My chat with Charley Pride

Update: Watch Tyler Perry’s tribute to Charley Pride at CMA Awards, November 8, 2017.

Hollywood loves to make movies about music icons.  Often, but not always, they’re biographies of dead performers.  Think Ray Charles, Elvis Presley, and James Brown.

Then there’s Charley Pride, who is alive and well, with a story that is equally incredible.

Charley hasn’t had a radio hit in more than thirty years, (though his new CD is getting great reviews). In fact, most filmmakers would likely give a thumbs-down to a movie about an artist whose fans are a few decades north of the “Spiderman” crowd.

Charley’s life story needs to be told. I had a great phone conversation with him recently, as he gears up for his November 18 show at Chattanooga’s Memorial Auditorium. My first question was about a rumored movie, based on his life and career. “It was supposed to be done around 2007 or 2008, but there was a writers strike, and then it all went downhill. Terrence Howard (“Empire”) was going to play me, and we were ready to go. Paramount was the studio, and then it just stopped. But I haven’t given up on it.”

I’d love to see it happen in the man’s lifetime.

Here’s the short version.  Born in Mississippi, to a family of poor sharecroppers.  One of eleven children.  Learned to play guitar as a child.  Played in the Negro American league, as a pitcher, in his teens.  Soon, he signed with the New York Yankees, playing in the minor leagues.

He served two years in the Army, then returned to baseball, playing in the Cincinnati Reds organization.  In his twenties, he got serious about music.  Country music.  In 1958.  Let’s pause here.  He’s black, and trying to get into country music.  What are the odds of that?

After struggling for several years, he signed a deal with RCA Records. They had more country hitmakers than anybody. But with Charley, there was an issue: his skin color.  The label decided to put out his records, with no pictures.

He was billed as “Country Charley Pride.”  For a brief period of time, deejays and listeners had no idea what he looked like.  His song “Just Between You and Me” came out in 1966, and hit the top ten.  Outside of the RCA studios, nobody knew what he looked like.

That song was the first in a string of sixty chart toppers, including “Kiss An Angel Good Morning,” which also scored high on the pop charts.

Earl Freudenberg, who played the country hits at WDOD in the 1960s, remembers when Charley “came out” to country audiences, including a sold-out crowd at Memorial Auditorium in 1966.  “He’d appear on stage, sing one of his hits, and say, I don’t look like I sound, do I?”

Today, Charley says, “Well, I shocked a lot of people. The promoters were afraid to put me on stage at first. But you know what? I never once heard any boos, or slurs, or anything like that, even in the deep South. When I started singing, they didn’t care. They liked what they heard. And this was right in the middle of the civil rights movement.”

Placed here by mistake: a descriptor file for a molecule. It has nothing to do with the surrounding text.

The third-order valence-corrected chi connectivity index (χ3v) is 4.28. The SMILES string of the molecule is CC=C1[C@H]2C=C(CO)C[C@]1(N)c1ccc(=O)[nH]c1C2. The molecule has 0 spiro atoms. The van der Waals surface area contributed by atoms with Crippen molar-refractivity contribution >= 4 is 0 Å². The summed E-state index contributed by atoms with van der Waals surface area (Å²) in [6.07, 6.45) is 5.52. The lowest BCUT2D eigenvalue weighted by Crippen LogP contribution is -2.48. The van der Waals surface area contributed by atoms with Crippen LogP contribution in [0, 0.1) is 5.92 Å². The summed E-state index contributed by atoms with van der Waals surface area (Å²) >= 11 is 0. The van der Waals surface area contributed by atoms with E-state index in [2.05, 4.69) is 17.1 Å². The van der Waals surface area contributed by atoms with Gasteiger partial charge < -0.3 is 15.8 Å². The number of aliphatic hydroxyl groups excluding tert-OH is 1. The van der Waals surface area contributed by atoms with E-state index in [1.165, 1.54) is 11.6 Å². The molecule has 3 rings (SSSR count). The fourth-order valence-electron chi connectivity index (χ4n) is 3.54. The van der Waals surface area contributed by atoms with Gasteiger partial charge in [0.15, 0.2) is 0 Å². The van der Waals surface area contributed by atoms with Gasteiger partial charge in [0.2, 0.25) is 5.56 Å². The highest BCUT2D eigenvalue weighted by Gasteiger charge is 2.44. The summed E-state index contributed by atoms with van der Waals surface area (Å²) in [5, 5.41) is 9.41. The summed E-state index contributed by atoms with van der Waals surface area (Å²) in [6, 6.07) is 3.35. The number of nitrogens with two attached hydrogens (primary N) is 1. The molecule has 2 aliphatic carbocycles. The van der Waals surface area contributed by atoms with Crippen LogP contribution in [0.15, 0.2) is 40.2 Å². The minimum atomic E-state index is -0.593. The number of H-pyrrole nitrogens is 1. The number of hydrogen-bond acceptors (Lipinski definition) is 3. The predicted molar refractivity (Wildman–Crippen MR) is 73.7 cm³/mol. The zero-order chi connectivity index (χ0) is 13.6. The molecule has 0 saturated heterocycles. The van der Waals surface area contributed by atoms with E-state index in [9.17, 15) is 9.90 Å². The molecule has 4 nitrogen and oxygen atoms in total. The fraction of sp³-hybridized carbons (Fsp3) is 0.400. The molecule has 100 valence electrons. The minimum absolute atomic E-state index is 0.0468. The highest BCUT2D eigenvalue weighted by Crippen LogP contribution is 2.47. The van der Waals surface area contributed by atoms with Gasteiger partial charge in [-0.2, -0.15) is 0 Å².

I think Charley’s story is one of the most amazing in show business history.  Although it is still unusual today for a black artist to make it big in the country music field (Darius Rucker is a current exception), in the 1960s, it was seemingly impossible.

He would later become the first black member of the Grand Ole Opry, a 2000 inductee into the Country Music Hall of Fame, and he has a star on the Hollywood Walk of Fame. He has performed at the Super Bowl, the World Series, and at concert venues worldwide. There’s a Charley Pride Highway in his home state.

More than fifty years after his first hit, he’s still performing. His Chattanooga show will also feature Collin Raye and Sammy Kershaw. He’s proud to be headlining in 2017. “No brag, just fact,” he says. “After my shows, people tell me, Charley, you’ve still got it. You know how that makes me feel? They say I sound just like I did in the 60s, and I’m proud of that.”

He then sang a couple of his favorite songs to me, on the phone. Believe me, his fans are right: he’s still got it. “I give credit to the man above,” he said. He’s blessed me with a good voice, and a long, healthy life.”

“Jamie Foxx won an Oscar for playing Ray Charles, and Reese Witherspoon got one for playing June Carter Cash,” he said. “I’d like to see somebody win one for playing me.”

Here is ticket info for Charley Pride’s November 18 show in Chattanooga.

Watch a classic Charley Pride performance on Music City Tonight here! 

About David Carroll

David Carroll is a longtime Chattanooga radio and TV broadcaster, and has anchored the evening news on WRCB-TV since 1987. He is the author of "Chattanooga Radio & Television" published by Arcadia.

2 thoughts on “My chat with Charley Pride

  1. Virginia Satterfield

    Love Charley Pride!! My Mom bought me one of his albums when I was about 16 or so for Christmas. Thanks, David, for posting his story!

    Reply

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